top cx logo
cx logo
Explorearrow down
search icon
arrow down

How can I get rid of an old mobile phone in France without binning it?

We look into the options for exchanging, donating or selling old devices

There are many ways to get rid of old phones in France without just binning them Pic: Billion Photos / Shutterstock

Reader question: Do you have any suggestions as to what we can do with an old mobile phone in France (and not just throw it in the bin)?

There are many simple and easy ways to either donate an old mobile phone, sell it or send it off to be recycled. 

Despite this, statistics show that there are possibly over 100 million old mobile phones lying around in drawers of people’s houses in France, according to figures from Recommerce, a specialist in reusing smartphones. 

Here, we list different ways that you can put your old phone to good use, rather than throwing it in the bin or leaving it forgotten in a cupboard somewhere. 

Read more: How to recycle in France: Seven common questions answered

Exchange it for vouchers at your nearest Fnac

One solution is to take your old mobile phone or tablet to your nearest Fnac store. The company has a system whereby you can exchange old electronics for a shop voucher. 

The service is called Fnac Reprise. 

You should bring any chargers with you when you go to make the trade and also some ID. 

Use this online tool to estimate how much you will get in return for your phone. 

Donate it to an association

The association Ecosystem collects old mobile phones or electronics and repairs them to sell on to charities or other associations at a discount rate. For phones that they collect that are broken beyond repair, they are recycled. 

To send your phone to Ecosystem you can either print out a label that you stick on an envelope and then send off, or you can ask for a pre-labelled envelope to be sent to you for free. 

You can put a maximum of three devices per envelope.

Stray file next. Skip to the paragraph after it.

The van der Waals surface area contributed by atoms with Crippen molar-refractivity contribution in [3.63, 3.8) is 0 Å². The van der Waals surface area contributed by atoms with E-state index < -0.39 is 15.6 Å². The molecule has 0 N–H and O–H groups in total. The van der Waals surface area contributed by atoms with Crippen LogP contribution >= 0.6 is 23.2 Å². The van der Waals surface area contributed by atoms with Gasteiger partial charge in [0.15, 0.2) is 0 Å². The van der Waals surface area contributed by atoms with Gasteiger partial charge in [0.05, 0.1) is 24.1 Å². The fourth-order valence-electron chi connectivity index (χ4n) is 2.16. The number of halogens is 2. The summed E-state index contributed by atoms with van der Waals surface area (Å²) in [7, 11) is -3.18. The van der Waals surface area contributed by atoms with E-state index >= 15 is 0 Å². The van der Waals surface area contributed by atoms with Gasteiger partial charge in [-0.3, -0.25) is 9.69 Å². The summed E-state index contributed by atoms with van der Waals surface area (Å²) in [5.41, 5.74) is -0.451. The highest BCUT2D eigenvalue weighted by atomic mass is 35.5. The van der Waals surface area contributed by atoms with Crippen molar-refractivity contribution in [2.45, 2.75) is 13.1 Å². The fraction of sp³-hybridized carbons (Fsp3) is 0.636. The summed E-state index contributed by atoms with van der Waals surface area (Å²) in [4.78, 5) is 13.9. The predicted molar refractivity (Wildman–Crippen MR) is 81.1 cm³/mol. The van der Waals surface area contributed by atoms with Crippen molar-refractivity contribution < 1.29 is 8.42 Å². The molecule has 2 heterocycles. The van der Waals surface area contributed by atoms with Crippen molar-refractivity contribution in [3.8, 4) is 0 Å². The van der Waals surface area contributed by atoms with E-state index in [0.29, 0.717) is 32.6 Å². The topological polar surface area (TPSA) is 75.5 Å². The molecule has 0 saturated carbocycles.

Ecosystem guarantees any data on your phone will be deleted. 

See Ecosystem’s website for more details here

Take it back to a shop

Large shops with a surface area of over 400 square metres that sell electrical goods are obliged to offer a recycling service for old electronics that are considered small devices, such as mobile phones. 

The government website lists different shops that will accept old devices near you. 

You can also take your phone back to your mobile operator, with most offering buy-back options or the possibility to trade it in to get money off a new phone. 

Sell your old phones

If you want to make a bit of money, there are many different online services offering to help sell your old devices, such as, or

Note, you may have to pay the shipping costs if your device is not deemed fit for resale and you may not end up making that much money, depending on your phone. Check the terms and conditions carefully before agreeing to sell your phone.

Another option may be to use the popular French website backmarket which sells refurbished electronics and they equally have a service which offers to buy back your old ones.

Related articles

Is it viable to still use my French mobile in the UK post-Brexit?

France votes to reduce cost of cancelling phone contracts early

Is it illegal to make hands-free phone calls while driving in France?

Resident or second-home owner in France?
Benefit from our daily digest of headlines and how-to's to help you make the most of life in France
By joining the newsletter, you agree to our Terms & Conditions and Privacy Policy
See more popular articles
The Connexion Help Guides
featured helpguide
Healthcare in France*
Featured Help Guide
- Understand the French healthcare system, how you access it and how you are reimbursed - Useful if you are new to the French healthcare system or want a more in-depth understanding - Reader question and answer section Aimed at non-French nationals living here, the guide gives an overview of what you are (and are not) covered for. There is also information for second-home owners and regular visitors.
Get news, views and information from France